Share prices had risen strongly but steadily in the nine months to March before rallying between April and June, fuelled by an explosion in investment lending to retail investors. By mid-June the Shanghai market had risen by around 150% from June 2014 levels. By June 2015 valuations were looking extremely stretched in a number of sectors in the context of underlying earnings prospects.
The average market Price to Earnings (PE) ratio (a common measure of share market valuations) of around 30 times (the long term average for American shares by comparison is 16 times) somewhat masked the speculative valuations in ‘new economy’ sectors, including IT, Healthcare and Media where PEs averaged closer to 60 times. Smaller companies were trading at more than 100 times future earnings.
Given the desire of central Chinese authorities to stimulate the economy, in new more market driven ways, they have encouraged share ownership. This has included offering participation in under-priced initial public offerings (IPOs) which has had the unfortunate effect of pulling money out of the secondary market and making it vulnerable to a sharp decline. Measures including China’s state-owned banks lending $209bn and the suspension of trading in more than 1,400 companies have been actioned showing that the authorities were prepared to do whatever it takes to manipulate share prices higher. Some of the measures introduced are in contradiction to the Chinese government’s intention to allow the economy to become more market driven.
On the other hand, real GDP growth in China continues to move towards lower levels, with policymakers setting a lower 7% target for this year, after missing the 7.5% target for 2014.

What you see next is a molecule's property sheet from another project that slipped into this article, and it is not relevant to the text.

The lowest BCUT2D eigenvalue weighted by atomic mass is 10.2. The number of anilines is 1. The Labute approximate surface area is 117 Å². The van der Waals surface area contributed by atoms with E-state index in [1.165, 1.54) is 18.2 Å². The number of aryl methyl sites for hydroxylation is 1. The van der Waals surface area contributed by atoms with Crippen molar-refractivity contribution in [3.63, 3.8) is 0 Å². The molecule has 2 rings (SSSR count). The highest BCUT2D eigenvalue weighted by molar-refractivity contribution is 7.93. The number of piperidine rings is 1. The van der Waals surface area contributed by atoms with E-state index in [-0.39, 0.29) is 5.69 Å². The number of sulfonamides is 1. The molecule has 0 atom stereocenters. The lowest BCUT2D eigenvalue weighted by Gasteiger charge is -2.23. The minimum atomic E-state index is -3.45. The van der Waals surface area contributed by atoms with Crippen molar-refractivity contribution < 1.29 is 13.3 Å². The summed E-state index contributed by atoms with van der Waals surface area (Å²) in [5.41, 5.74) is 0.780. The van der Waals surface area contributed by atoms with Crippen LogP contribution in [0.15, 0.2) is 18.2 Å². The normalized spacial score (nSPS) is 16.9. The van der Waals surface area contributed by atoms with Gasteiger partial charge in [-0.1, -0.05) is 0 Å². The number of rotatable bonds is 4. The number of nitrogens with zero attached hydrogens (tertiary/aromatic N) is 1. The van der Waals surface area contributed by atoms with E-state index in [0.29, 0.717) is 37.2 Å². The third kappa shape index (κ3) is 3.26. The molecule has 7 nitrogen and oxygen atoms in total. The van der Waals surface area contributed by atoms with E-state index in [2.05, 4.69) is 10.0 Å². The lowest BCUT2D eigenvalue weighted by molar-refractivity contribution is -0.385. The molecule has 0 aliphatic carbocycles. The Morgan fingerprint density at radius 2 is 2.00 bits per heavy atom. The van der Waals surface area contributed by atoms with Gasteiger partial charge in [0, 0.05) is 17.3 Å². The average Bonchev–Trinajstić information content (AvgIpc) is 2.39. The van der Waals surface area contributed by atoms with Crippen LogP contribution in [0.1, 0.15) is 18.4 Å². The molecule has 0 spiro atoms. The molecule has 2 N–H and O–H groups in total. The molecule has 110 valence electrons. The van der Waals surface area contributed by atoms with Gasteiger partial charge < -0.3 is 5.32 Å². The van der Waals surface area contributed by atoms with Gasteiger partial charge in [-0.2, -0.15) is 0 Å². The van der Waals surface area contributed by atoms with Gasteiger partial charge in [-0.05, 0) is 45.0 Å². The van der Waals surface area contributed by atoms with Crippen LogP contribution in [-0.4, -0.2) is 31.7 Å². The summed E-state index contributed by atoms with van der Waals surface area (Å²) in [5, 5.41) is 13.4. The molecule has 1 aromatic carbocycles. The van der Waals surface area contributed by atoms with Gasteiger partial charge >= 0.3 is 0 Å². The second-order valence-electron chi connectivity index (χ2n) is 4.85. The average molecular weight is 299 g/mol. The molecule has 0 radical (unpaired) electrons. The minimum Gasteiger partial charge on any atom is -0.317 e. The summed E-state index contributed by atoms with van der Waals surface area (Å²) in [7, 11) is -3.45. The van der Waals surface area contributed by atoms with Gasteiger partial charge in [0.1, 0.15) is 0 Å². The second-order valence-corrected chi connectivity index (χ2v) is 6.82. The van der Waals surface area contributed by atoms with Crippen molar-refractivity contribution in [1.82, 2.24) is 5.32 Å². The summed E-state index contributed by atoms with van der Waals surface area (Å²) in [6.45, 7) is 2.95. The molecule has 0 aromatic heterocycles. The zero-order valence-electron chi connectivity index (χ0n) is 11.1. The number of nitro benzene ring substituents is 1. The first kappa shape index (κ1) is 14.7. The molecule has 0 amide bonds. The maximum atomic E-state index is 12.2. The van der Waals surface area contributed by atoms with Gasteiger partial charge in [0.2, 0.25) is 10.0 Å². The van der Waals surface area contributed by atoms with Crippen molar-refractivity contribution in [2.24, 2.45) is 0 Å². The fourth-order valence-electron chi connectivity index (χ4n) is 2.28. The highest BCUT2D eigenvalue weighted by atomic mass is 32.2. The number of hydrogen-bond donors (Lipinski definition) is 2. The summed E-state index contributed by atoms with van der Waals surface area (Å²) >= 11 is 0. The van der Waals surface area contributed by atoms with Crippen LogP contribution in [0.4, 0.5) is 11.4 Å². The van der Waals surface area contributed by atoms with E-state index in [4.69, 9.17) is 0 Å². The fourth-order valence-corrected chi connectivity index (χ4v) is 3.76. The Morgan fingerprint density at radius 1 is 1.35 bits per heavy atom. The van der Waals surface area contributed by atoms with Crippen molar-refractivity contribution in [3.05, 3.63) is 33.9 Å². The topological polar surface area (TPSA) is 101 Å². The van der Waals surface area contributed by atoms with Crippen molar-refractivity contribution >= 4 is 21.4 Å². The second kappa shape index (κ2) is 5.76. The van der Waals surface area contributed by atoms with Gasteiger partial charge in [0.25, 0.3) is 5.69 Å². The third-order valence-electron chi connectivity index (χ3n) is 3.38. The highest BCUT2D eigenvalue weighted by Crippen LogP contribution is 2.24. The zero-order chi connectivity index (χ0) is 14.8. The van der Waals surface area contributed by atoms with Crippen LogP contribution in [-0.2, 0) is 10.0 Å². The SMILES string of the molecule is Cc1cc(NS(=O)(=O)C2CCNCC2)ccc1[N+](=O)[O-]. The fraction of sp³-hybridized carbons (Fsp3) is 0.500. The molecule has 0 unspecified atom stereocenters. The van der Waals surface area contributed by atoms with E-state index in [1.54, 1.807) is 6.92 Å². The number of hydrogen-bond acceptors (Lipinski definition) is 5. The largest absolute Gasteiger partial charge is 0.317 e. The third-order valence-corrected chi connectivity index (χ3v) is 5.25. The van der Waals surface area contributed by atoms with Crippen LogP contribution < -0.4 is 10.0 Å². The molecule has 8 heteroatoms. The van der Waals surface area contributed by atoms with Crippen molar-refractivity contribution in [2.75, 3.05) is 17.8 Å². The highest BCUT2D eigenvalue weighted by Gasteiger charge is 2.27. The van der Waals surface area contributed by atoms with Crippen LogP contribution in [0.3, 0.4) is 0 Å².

China has been dealing with slowing GDP growth for some time, and it can be misleading to form equity return expectations based on prospects for economic growth. Unexpected economic news can certainly move markets sharply on a daily basis. However, a subdued growth expectation for China may be already priced into the markets, so that equity investors who buy into a stream of slower-growing earnings at the right price may still earn normal returns.
When investing in emerging markets in general, and China in particular, the focus should be on diversification. Investing in emerging markets and in China is about gaining exposure to a growing share of world GDP. By growing at 7% or even at 6% per year, China's share of world GDP continues to expand. It's the share of world GDP, not the GDP growth rate, that long-term investors should take into account.
Moreover, China continues its market-oriented reforms. Policymakers in China are gradually opening the economy to the flow of international capital. This is great news for global investors.
Gaining access to the A-shares market in China (until recently open only to mainland investors) means having more exposure to a much larger pool of Chinese companies; including smaller companies and certain market sectors that tend to be under-represented in the H-shares (Hong Kong) market. Investors will be able to capture the associated diversification benefits in their portfolios.
The volatility in China certainly affects global share indices. China (mainland companies listed mainly in Hong Kong, Singapore, London and New York) accounts for 24.8% of the MSCI Emerging Markets Index and 2.6% of the MSCI All Countries World Index as at 30 June 2015.
Exposure via emerging markets where the China related losses have been felt, is small for most Australian investors in well diversified portfolios. For Australia it’s the broader Chinese economy that counts most. Australia is not only vulnerable to a slowing Chinese economy, but moving from investment intensive growth to consumption impacts demand for Australian resources. That has the potential to lead to a weak economic outlook for Australia, including a fall in income and significant negative risks for the Australian dollar.
When it comes to long-term global equity portfolios, investors should pay more attention to China's progress in terms of financial liberalisation than to its transition towards lower growth rates.